Baron Paul Kray of Krajova and Topolya – he fought in Turkish war, promoted to general rank in 1790, fought at the battles of Amberg, Wurzburg, promoted to Feldmarschal-Leutnant in 1796. Defeated in 1797 at the battle of Neuwied. Also commanded in War of second coalition.
General Jean-Baptiste Jourdan
Indecisive Austrian victory over the French in northern Bavaria, east of Nuremburg. After the Battle of Rastatt, Archduke Charles had withdrawn eastward with Feldmarschalleutnant Maximillian Graf Baillet von Latour’s Army of the Upper Rhine, before fighting General Jean Moreau’s Army of the Rhine and Moselle to a standstill around Neresheim over 11-13 August. Charles’s daring strategy, utilizing the maneuver of the central position to achieve a local numerical superiority, was to march north to catch General Jean-Baptiste Jourdan’s Army of the Sambre and Meuse in a pincer movement with Feldzeugmeister Wilhelm Graf Wartensleben’s northern corps. After defeating this French army, he would move south again to cut Moreau’s links with France. Although the maneuver split the French armies, Jourdan narrowly escaped the trap and retreated west.
On 17 August, Charles left Latour and marched north with 28,000 men. In the north, Wartensleben had been driven 20 kilometers east of Amberg by Jourdan’s army, which had halted in the town. The archduke marched north on 22 August to attack General Bernadotte’s division around Neumarkt. After two days of fighting, Bernadotte withdrew northwest, leaving the road to Amberg open.
Aware of Bernadotte’s defeat, Jourdan was preparing to evacuate the town. To protect his heavy artillery, the 40,000 troops of the Sambre and Meuse army were positioned in a broad sweep in front of Amberg, with a reinforced right flank, since Jourdan expected Charles, with 18,000 men, to make the main attack. The Austrians had observed the withdrawal of the French guns, and Wartensleben realized that he had to pin Jourdan down to allow Charles time to arrive. During the afternoon of 23 August, he pushed four cavalry regiments across the Naab, followed by a general advance supported by heavy artillery. The French army initially held its ground, but around 11:00 P. M. began to retreat back toward Amberg.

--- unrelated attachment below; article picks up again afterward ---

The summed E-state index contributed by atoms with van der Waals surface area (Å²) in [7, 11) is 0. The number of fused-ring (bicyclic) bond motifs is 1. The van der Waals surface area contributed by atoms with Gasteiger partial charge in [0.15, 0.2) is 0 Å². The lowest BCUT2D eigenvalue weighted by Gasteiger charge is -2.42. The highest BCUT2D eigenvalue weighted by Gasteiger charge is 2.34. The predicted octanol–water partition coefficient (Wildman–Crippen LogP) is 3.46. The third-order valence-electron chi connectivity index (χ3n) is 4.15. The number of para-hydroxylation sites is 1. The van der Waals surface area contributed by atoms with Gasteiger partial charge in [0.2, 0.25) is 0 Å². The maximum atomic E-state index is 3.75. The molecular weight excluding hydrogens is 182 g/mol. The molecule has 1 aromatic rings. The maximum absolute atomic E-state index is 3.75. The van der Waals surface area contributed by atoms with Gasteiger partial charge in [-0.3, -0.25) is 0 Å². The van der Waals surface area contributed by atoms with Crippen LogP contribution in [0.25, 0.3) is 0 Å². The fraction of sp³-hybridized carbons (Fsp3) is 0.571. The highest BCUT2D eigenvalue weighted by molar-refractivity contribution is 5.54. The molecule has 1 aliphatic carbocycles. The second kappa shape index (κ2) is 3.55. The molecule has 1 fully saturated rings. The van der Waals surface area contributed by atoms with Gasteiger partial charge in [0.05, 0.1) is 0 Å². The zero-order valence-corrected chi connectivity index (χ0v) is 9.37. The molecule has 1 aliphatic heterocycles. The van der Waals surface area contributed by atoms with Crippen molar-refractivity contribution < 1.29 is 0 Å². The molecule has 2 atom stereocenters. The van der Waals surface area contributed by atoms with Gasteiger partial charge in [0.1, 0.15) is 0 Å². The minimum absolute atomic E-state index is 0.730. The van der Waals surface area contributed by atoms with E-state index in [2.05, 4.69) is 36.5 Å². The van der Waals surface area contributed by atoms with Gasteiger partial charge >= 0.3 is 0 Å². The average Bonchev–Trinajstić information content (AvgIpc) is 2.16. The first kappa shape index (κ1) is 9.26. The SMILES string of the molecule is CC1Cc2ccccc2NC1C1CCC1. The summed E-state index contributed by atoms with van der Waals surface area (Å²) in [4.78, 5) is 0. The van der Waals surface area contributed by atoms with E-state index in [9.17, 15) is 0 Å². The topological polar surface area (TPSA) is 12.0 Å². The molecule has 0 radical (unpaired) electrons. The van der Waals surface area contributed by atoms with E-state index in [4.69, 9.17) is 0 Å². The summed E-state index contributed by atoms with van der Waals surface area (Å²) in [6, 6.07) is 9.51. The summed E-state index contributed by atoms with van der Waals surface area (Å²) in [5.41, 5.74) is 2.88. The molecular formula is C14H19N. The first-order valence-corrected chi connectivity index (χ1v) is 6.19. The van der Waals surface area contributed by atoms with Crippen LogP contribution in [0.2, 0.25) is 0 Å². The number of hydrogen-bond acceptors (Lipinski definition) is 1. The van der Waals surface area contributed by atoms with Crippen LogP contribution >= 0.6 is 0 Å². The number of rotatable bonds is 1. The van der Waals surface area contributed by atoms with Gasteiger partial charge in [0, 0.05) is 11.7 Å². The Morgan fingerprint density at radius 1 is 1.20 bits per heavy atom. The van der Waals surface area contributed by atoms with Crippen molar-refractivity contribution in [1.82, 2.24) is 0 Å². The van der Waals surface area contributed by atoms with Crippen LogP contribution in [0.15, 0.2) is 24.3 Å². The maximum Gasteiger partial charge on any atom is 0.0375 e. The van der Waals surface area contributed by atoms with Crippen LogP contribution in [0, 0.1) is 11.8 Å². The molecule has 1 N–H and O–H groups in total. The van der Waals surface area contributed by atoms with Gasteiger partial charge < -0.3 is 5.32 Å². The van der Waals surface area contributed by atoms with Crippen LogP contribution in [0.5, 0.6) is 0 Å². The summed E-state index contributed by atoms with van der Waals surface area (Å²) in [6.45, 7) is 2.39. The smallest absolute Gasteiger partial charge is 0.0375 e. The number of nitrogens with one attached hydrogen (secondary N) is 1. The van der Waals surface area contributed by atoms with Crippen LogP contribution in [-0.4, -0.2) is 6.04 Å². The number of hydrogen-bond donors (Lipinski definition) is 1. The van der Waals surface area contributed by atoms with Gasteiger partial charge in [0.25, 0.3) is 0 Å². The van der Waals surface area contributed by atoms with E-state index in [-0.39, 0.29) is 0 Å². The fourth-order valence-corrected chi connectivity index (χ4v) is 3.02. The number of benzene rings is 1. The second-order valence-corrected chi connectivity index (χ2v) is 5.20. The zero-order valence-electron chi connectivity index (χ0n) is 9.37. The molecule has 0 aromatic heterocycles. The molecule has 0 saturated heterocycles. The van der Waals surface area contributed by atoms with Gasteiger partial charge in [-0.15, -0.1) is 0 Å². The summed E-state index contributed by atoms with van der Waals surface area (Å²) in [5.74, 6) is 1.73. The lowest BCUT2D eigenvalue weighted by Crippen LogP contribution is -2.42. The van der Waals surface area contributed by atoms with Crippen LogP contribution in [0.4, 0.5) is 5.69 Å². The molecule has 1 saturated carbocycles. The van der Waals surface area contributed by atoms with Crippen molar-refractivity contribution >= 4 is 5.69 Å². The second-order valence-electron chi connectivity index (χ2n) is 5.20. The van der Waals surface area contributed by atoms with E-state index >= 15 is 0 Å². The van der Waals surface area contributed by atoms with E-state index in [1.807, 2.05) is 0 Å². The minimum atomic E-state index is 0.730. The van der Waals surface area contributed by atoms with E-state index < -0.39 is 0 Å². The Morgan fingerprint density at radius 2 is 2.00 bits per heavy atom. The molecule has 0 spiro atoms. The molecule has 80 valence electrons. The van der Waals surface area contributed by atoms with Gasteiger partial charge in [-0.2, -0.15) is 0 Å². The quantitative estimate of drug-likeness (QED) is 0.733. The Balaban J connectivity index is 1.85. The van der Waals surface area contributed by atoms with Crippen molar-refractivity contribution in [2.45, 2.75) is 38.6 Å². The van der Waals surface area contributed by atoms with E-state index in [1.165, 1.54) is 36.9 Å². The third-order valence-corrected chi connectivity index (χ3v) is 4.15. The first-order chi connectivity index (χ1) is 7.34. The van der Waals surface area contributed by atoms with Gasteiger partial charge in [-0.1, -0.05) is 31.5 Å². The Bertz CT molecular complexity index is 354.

Skirmishing continued through the night, and in the morning, Charles was driving General Jacques-Philippe Bonnaud’s French cavalry back through Kastel. To Jourdan’s surprise, the main Austrian assault broke from the east as Wartensleben’s 35,000 men advanced in three columns onto the hills above the town, which was divided by the Vils River. To the south were the divisions of generals Championnet and Paul Grenier, and to the east stood General Colaud’s division. Wartensleben’s first two columns (under Paul Kray Freiherr von Krajova and himself) overwhelmed Colaud and reached the southeastern part of Amberg; from there they opened up a heavy artillery bombardment. Meanwhile Generalmajor Karl Graf Hadik’s third column linked with Charles’s troops advancing from the Ursenulm wood on the south side. The battle became a rearguard action in the town as Jourdan hastened the retreat of the Sambre and Meuse army northwest to avoid being cut off by Generalmajor Johann Hotze’s column, which was pursuing Bernadotte toward the Nuremburg road. The last-minute French withdrawal had denied Charles a decisive victory, but Jourdan had lost 2,000 men against the Austrians’ 400 and would now withdraw westward toward Würzburg and away from Moreau.
References and further reading Charles, Archduke. 1816. Grundsätze der Strategie [Principles of Strategy].Vienna: Anton Strauss. Phipps, Ramsay Weston. 1980. The Armies of the First French Republic. Vol. 2, The Armées de la Moselle, du Rhin, de Sambre-et-Meuse, de Rhin-et-Moselle. London: Greenwood.